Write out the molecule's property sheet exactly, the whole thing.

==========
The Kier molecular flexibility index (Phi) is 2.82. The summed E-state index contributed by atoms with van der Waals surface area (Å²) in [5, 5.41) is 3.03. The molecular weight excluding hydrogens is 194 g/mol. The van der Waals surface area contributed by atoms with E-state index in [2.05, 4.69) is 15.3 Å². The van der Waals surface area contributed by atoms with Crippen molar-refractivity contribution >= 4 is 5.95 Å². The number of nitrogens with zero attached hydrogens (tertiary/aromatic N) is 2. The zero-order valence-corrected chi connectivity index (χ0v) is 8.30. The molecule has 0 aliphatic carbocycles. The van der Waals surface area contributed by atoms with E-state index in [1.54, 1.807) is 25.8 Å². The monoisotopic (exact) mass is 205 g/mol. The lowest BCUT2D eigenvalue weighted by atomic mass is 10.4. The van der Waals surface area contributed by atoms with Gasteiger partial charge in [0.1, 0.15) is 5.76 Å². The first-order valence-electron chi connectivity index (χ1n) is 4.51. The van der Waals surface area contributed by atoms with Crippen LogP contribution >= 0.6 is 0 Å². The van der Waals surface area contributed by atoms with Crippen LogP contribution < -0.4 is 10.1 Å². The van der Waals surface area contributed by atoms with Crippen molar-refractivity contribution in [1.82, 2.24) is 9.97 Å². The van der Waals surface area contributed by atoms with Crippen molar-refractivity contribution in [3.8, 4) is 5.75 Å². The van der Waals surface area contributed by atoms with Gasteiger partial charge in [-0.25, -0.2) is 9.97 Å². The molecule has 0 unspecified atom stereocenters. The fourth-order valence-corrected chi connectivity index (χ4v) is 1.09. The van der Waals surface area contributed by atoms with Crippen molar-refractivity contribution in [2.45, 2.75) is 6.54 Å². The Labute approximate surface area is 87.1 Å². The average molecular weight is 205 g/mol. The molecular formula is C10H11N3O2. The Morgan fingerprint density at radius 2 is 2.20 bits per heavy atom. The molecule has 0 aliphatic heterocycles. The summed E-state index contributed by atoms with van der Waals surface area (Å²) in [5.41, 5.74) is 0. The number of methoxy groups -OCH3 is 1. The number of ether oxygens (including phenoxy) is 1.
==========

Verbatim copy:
The Kier molecular flexibility index (Phi) is 2.82. The summed E-state index contributed by atoms with van der Waals surface area (Å²) in [5, 5.41) is 3.03. The molecular weight excluding hydrogens is 194 g/mol. The van der Waals surface area contributed by atoms with E-state index in [2.05, 4.69) is 15.3 Å². The van der Waals surface area contributed by atoms with Crippen molar-refractivity contribution >= 4 is 5.95 Å². The number of nitrogens with zero attached hydrogens (tertiary/aromatic N) is 2. The zero-order valence-corrected chi connectivity index (χ0v) is 8.30. The molecule has 0 aliphatic carbocycles. The van der Waals surface area contributed by atoms with E-state index in [1.54, 1.807) is 25.8 Å². The monoisotopic (exact) mass is 205 g/mol. The lowest BCUT2D eigenvalue weighted by atomic mass is 10.4. The van der Waals surface area contributed by atoms with Gasteiger partial charge in [0.1, 0.15) is 5.76 Å². The first-order valence-electron chi connectivity index (χ1n) is 4.51. The van der Waals surface area contributed by atoms with Crippen LogP contribution >= 0.6 is 0 Å². The van der Waals surface area contributed by atoms with Crippen LogP contribution < -0.4 is 10.1 Å². The van der Waals surface area contributed by atoms with Crippen molar-refractivity contribution in [1.82, 2.24) is 9.97 Å². The van der Waals surface area contributed by atoms with Crippen molar-refractivity contribution in [3.8, 4) is 5.75 Å². The van der Waals surface area contributed by atoms with Gasteiger partial charge in [-0.25, -0.2) is 9.97 Å². The molecule has 0 unspecified atom stereocenters. The fourth-order valence-corrected chi connectivity index (χ4v) is 1.09. The van der Waals surface area contributed by atoms with Crippen molar-refractivity contribution in [2.45, 2.75) is 6.54 Å². The Labute approximate surface area is 87.1 Å². The average molecular weight is 205 g/mol. The molecular formula is C10H11N3O2. The Morgan fingerprint density at radius 2 is 2.20 bits per heavy atom. The molecule has 0 aliphatic heterocycles. The summed E-state index contributed by atoms with van der Waals surface area (Å²) in [5.41, 5.74) is 0. The number of methoxy groups -OCH3 is 1. The number of ether oxygens (including phenoxy) is 1.